Cardiac Cycle and Heart Sounds
A cardiac cycle includes all the events that occur during one heartbeat. On average, the heart beats about 70 times a minute, although a normal adult heart rate can vary from 60 to 100 beats per minute. After tracing the path of blood through the heart, it might seem that the right and left sides of the heart beat independently of one another, but actually, they contract together. First the two atria contract simultaneously; then the two ventricles contract together. The term systole refers to contraction of heart muscle, and the term diastole refers to relaxation of heart muscle. During the cardiac cycle, atrial systole is followed by ventricular systole.
As shown in Figure 12.8, the three phases of the cardiac cycle are:
Phase 1: Atrial Systole. Time = 0.15 sec. During this phase, both atria are in systole (contracted), while the ventricles are in diastole (relaxed). Rising blood pressure in the atria forces the blood to enter the two ventricles through the AV valves. At this time, both atrioventricular valves are open, and the semilunar valves are closed.
Phase 2: Ventricular Systole. Time = 0.30 sec. During this phase, both ventricles are in systole (contracted), while the atria are in diastole (relaxed). Rising blood pressure in the ventricles forces the blood to enter the pulmonary trunk leading to the pulmonary arteries and aorta through the semilunar valves.
Figure 12.8 Stages in the cardiac cycle. Phase 1: atrial systole. Phase 2: ventricular systole. Phase 3: atrial and ventricular diastole.
At this time, both semilunar valves are open, and the atrioventricular valves are closed.
Phase 3: Atrial and Ventricular Diastole. Time = 0.40 sec. During this period, both atria and both ventricles are in diastole (relaxed). At this point, pressure in all the heart chambers is low. Blood returning to the heart from the superior and inferior venae cavae and the pulmonary veins fills the right and left atria and flows passively into the ventricles. At this time, both atrioventricular valves are open, and the semilunar valves are closed.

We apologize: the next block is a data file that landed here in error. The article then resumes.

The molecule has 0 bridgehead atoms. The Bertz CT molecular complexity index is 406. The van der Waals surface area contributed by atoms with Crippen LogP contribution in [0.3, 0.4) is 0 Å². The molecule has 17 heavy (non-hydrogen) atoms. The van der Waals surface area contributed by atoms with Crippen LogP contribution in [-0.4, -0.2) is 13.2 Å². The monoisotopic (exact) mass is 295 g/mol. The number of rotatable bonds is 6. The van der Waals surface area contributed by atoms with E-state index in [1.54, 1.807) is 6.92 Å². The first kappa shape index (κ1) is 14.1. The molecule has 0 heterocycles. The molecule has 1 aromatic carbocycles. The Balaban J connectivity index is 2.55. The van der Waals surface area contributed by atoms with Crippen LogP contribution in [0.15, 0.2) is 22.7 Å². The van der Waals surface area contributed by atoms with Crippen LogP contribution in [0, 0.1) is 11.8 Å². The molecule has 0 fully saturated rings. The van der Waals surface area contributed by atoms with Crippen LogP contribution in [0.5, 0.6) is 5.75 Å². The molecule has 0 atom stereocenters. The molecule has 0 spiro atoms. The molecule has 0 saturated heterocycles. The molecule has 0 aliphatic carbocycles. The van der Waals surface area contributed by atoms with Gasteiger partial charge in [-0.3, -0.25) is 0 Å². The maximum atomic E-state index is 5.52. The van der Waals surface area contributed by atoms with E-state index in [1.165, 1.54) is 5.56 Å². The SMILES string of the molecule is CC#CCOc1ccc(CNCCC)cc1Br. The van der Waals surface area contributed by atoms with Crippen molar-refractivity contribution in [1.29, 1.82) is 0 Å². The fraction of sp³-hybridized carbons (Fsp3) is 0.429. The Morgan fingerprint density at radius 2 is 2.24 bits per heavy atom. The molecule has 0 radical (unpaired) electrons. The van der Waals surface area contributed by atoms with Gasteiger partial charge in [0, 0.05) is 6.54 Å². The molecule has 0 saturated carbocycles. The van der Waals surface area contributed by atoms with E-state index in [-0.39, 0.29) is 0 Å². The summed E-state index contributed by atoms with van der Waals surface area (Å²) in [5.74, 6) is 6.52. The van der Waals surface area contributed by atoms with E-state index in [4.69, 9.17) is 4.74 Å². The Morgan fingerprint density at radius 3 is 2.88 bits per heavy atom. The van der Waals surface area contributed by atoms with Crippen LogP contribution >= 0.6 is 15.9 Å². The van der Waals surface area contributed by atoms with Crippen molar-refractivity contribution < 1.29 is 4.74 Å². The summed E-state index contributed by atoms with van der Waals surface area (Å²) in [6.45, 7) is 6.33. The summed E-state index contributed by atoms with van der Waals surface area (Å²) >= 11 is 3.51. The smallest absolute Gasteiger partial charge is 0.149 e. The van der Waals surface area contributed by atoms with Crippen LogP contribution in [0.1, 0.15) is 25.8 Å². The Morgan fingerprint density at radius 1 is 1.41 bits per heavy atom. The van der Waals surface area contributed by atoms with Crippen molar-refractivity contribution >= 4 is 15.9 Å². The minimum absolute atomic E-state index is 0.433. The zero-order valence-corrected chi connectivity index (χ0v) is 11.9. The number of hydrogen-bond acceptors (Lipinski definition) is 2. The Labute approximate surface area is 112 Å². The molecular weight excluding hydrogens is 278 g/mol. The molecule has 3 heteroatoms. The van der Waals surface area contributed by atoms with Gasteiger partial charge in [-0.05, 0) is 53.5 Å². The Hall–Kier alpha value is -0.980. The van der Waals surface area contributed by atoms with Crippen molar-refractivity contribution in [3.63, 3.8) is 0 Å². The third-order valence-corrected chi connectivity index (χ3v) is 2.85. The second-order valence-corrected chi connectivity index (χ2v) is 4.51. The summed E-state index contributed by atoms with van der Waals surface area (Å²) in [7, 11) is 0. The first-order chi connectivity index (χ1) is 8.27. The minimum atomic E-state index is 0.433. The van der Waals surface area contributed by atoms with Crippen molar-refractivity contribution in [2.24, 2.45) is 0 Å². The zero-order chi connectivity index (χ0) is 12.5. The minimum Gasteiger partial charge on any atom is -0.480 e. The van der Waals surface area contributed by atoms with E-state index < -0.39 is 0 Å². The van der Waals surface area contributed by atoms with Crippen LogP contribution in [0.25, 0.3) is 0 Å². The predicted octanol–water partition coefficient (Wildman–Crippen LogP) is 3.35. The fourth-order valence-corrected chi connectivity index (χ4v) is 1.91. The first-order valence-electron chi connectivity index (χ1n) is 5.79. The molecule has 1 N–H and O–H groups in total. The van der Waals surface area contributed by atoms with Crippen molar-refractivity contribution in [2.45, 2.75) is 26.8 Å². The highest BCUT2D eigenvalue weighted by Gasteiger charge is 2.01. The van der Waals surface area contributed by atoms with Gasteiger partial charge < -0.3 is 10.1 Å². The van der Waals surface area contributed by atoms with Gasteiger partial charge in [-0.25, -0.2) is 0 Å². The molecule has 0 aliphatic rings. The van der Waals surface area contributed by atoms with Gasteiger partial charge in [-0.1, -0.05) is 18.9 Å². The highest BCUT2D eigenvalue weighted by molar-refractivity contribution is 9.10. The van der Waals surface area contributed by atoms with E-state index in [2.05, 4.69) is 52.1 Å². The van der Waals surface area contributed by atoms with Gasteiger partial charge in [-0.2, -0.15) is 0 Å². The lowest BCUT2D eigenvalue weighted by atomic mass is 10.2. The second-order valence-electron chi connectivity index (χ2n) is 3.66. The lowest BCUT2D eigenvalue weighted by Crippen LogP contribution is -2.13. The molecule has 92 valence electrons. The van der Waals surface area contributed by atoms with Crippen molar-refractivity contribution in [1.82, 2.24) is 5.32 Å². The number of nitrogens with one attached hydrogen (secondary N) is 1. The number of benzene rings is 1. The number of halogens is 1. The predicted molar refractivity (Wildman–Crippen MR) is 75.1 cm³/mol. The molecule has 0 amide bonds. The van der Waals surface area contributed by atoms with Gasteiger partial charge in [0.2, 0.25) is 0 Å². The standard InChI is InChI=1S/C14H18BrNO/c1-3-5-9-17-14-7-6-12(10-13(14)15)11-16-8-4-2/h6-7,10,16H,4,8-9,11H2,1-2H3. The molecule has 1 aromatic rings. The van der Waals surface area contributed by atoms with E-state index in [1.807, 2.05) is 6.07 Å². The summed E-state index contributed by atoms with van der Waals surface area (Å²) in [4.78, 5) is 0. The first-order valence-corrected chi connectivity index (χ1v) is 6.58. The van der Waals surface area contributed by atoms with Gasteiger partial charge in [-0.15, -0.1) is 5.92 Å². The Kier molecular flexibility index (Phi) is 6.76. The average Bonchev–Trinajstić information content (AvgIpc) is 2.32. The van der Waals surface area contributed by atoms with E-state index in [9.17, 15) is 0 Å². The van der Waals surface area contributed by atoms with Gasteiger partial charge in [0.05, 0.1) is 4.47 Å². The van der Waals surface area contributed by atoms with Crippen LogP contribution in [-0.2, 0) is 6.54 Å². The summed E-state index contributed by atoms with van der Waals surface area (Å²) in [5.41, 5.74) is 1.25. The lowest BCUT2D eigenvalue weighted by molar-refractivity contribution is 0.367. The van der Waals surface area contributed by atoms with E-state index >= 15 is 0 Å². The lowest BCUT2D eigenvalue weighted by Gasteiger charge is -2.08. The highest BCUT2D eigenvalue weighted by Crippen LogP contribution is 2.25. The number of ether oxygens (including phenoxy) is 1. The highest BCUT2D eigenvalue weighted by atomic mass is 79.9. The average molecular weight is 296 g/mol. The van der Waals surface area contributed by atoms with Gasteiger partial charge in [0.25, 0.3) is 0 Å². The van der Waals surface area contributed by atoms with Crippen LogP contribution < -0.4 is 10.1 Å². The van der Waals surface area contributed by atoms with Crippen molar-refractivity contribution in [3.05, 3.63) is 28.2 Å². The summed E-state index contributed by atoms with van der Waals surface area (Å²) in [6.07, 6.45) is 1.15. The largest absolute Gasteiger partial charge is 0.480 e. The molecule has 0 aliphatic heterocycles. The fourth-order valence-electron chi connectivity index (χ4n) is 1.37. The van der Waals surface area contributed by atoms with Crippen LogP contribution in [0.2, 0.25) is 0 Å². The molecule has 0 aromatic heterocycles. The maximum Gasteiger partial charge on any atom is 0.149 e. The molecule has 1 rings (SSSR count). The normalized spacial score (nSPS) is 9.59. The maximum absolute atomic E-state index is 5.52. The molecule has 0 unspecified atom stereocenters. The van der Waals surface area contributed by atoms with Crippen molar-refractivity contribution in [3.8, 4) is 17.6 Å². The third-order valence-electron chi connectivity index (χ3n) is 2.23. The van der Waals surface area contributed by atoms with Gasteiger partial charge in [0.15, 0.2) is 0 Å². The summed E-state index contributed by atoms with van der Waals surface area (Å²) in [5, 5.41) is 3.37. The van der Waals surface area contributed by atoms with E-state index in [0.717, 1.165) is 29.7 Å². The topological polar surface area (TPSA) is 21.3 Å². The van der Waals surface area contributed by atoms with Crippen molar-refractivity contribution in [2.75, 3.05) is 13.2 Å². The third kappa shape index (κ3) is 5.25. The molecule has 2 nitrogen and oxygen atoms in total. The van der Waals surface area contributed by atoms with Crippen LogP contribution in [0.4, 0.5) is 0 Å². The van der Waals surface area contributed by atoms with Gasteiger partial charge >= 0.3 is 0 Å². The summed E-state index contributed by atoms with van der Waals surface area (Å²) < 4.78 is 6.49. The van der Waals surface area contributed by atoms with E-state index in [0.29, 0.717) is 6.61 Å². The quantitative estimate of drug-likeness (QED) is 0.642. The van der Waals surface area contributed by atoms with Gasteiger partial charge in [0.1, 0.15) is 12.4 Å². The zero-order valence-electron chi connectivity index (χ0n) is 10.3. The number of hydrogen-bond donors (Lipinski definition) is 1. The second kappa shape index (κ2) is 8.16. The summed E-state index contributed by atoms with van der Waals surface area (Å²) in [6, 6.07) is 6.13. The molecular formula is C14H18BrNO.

A heartbeat produces the familiar “LUB-DUP” sounds as the chambers contract and the valves close. The first heart sound, “lub,” is heard when the ventricles contract and the atrioventricular valves close. This sound lasts longest and has a lower pitch. The second heart sound, “dup,” is heard when the relaxation of the ventricles allows the semilunar valves to close. Heart murmurs, which are clicking or swishing sounds heard after the “lub,” are often due to ineffective valves. These leaky valves allow blood to pass back into the atria after the atrioventricular valves have closed, or back into the ventricles after the semilunar valves have closed. A trained physician or health professional can diagnose heart murmurs from their sound and timing. It is possible to replace the defective valve with an artificial valve.
Cardiac output (CO) is the volume of blood pumped out of a ventricle in one minute. (The same amount of blood is pumped out of each ventricle in one minute.) Cardiac output is dependent on two factors: heart rate (HR), which is the beats per minute; stroke volume (SV), which is the amount of blood pumped by a ventricle each time it contracts. The CO of an average human is 5,250 ml (or 5.25 L) per minute, which equates to about the total volume of blood in the human body. Each minute, the right ventricle pumps about 5.25 L through the pulmonary circuit, while the left ventricle pumps about 5.25 L through the systemic circuit. And this is only the resting cardiac output! Cardiac output can vary because stroke volume and heart rate can vary, as discussed next. In this way, the heart regulates the blood supply, dependent on the body’s needs.